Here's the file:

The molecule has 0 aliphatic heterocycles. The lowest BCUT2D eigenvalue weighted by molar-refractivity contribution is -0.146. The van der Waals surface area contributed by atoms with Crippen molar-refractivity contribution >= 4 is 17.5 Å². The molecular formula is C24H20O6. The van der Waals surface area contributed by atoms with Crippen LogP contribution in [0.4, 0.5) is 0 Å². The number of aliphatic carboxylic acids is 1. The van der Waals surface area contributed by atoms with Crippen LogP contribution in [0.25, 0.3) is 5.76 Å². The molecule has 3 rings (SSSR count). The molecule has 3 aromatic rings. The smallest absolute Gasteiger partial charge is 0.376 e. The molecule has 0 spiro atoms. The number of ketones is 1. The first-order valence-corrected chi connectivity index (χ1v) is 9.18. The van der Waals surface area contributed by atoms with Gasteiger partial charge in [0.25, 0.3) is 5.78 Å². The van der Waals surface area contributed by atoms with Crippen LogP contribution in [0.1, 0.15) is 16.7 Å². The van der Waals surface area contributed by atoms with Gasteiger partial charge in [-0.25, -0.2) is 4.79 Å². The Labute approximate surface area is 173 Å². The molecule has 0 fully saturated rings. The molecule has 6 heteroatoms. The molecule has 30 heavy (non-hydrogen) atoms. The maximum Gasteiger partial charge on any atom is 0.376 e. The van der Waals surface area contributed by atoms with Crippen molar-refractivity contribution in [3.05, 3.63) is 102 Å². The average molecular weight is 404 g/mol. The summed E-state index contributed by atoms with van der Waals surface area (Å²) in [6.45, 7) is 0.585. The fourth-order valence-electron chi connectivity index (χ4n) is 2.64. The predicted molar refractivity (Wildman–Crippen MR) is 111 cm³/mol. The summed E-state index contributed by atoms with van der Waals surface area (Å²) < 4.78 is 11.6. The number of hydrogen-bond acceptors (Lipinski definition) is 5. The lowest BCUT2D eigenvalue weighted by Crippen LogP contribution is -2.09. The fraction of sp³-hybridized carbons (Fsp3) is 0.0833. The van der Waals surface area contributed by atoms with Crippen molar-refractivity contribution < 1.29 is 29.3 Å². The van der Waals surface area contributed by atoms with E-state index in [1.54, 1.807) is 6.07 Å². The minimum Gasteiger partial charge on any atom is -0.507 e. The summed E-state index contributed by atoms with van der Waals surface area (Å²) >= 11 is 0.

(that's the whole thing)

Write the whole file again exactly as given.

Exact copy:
The molecule has 0 aliphatic heterocycles. The lowest BCUT2D eigenvalue weighted by molar-refractivity contribution is -0.146. The van der Waals surface area contributed by atoms with Crippen molar-refractivity contribution >= 4 is 17.5 Å². The molecular formula is C24H20O6. The van der Waals surface area contributed by atoms with Crippen LogP contribution in [0.4, 0.5) is 0 Å². The number of aliphatic carboxylic acids is 1. The van der Waals surface area contributed by atoms with Crippen LogP contribution in [0.25, 0.3) is 5.76 Å². The molecule has 3 rings (SSSR count). The molecule has 3 aromatic rings. The smallest absolute Gasteiger partial charge is 0.376 e. The molecule has 0 spiro atoms. The number of ketones is 1. The first-order valence-corrected chi connectivity index (χ1v) is 9.18. The van der Waals surface area contributed by atoms with Gasteiger partial charge in [0.25, 0.3) is 5.78 Å². The van der Waals surface area contributed by atoms with Crippen LogP contribution in [0.1, 0.15) is 16.7 Å². The van der Waals surface area contributed by atoms with Gasteiger partial charge in [-0.25, -0.2) is 4.79 Å². The Labute approximate surface area is 173 Å². The molecule has 0 fully saturated rings. The molecule has 6 heteroatoms. The molecule has 30 heavy (non-hydrogen) atoms. The maximum Gasteiger partial charge on any atom is 0.376 e. The van der Waals surface area contributed by atoms with Crippen molar-refractivity contribution in [3.05, 3.63) is 102 Å². The average molecular weight is 404 g/mol. The summed E-state index contributed by atoms with van der Waals surface area (Å²) in [6.45, 7) is 0.585. The fourth-order valence-electron chi connectivity index (χ4n) is 2.64. The predicted molar refractivity (Wildman–Crippen MR) is 111 cm³/mol. The summed E-state index contributed by atoms with van der Waals surface area (Å²) < 4.78 is 11.6. The number of hydrogen-bond acceptors (Lipinski definition) is 5. The lowest BCUT2D eigenvalue weighted by Crippen LogP contribution is -2.09. The fraction of sp³-hybridized carbons (Fsp3) is 0.0833. The van der Waals surface area contributed by atoms with Crippen molar-refractivity contribution < 1.29 is 29.3 Å². The van der Waals surface area contributed by atoms with E-state index in [1.54, 1.807) is 6.07 Å². The minimum Gasteiger partial charge on any atom is -0.507 e. The summed E-state index contributed by atoms with van der Waals surface area (Å²) >= 11 is 0.